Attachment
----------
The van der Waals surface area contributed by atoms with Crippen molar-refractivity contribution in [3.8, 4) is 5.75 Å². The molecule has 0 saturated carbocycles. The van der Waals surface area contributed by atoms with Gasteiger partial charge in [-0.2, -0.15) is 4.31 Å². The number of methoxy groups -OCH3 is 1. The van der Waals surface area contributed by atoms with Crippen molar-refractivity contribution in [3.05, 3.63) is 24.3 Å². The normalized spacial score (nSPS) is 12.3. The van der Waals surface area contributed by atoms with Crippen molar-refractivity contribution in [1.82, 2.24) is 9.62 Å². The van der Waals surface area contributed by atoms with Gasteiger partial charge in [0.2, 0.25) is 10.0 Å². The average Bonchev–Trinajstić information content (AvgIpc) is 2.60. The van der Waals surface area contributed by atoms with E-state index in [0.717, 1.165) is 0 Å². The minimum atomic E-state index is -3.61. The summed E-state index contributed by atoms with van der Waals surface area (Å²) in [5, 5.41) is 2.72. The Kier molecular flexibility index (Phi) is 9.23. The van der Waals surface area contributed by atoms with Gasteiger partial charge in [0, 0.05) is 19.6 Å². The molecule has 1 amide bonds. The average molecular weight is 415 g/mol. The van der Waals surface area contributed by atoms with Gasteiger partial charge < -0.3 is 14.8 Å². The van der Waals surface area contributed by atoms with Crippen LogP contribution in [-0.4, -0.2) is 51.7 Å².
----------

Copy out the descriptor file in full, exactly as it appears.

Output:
The van der Waals surface area contributed by atoms with Crippen molar-refractivity contribution in [3.8, 4) is 5.75 Å². The molecule has 0 saturated carbocycles. The van der Waals surface area contributed by atoms with Gasteiger partial charge in [-0.2, -0.15) is 4.31 Å². The number of methoxy groups -OCH3 is 1. The van der Waals surface area contributed by atoms with Crippen molar-refractivity contribution in [3.05, 3.63) is 24.3 Å². The normalized spacial score (nSPS) is 12.3. The van der Waals surface area contributed by atoms with Crippen molar-refractivity contribution in [1.82, 2.24) is 9.62 Å². The van der Waals surface area contributed by atoms with Gasteiger partial charge in [0.2, 0.25) is 10.0 Å². The average Bonchev–Trinajstić information content (AvgIpc) is 2.60. The van der Waals surface area contributed by atoms with E-state index in [0.717, 1.165) is 0 Å². The minimum atomic E-state index is -3.61. The summed E-state index contributed by atoms with van der Waals surface area (Å²) in [5, 5.41) is 2.72. The Kier molecular flexibility index (Phi) is 9.23. The van der Waals surface area contributed by atoms with Gasteiger partial charge in [0, 0.05) is 19.6 Å². The molecule has 1 amide bonds. The average molecular weight is 415 g/mol. The van der Waals surface area contributed by atoms with Gasteiger partial charge < -0.3 is 14.8 Å². The van der Waals surface area contributed by atoms with Crippen LogP contribution in [-0.4, -0.2) is 51.7 Å².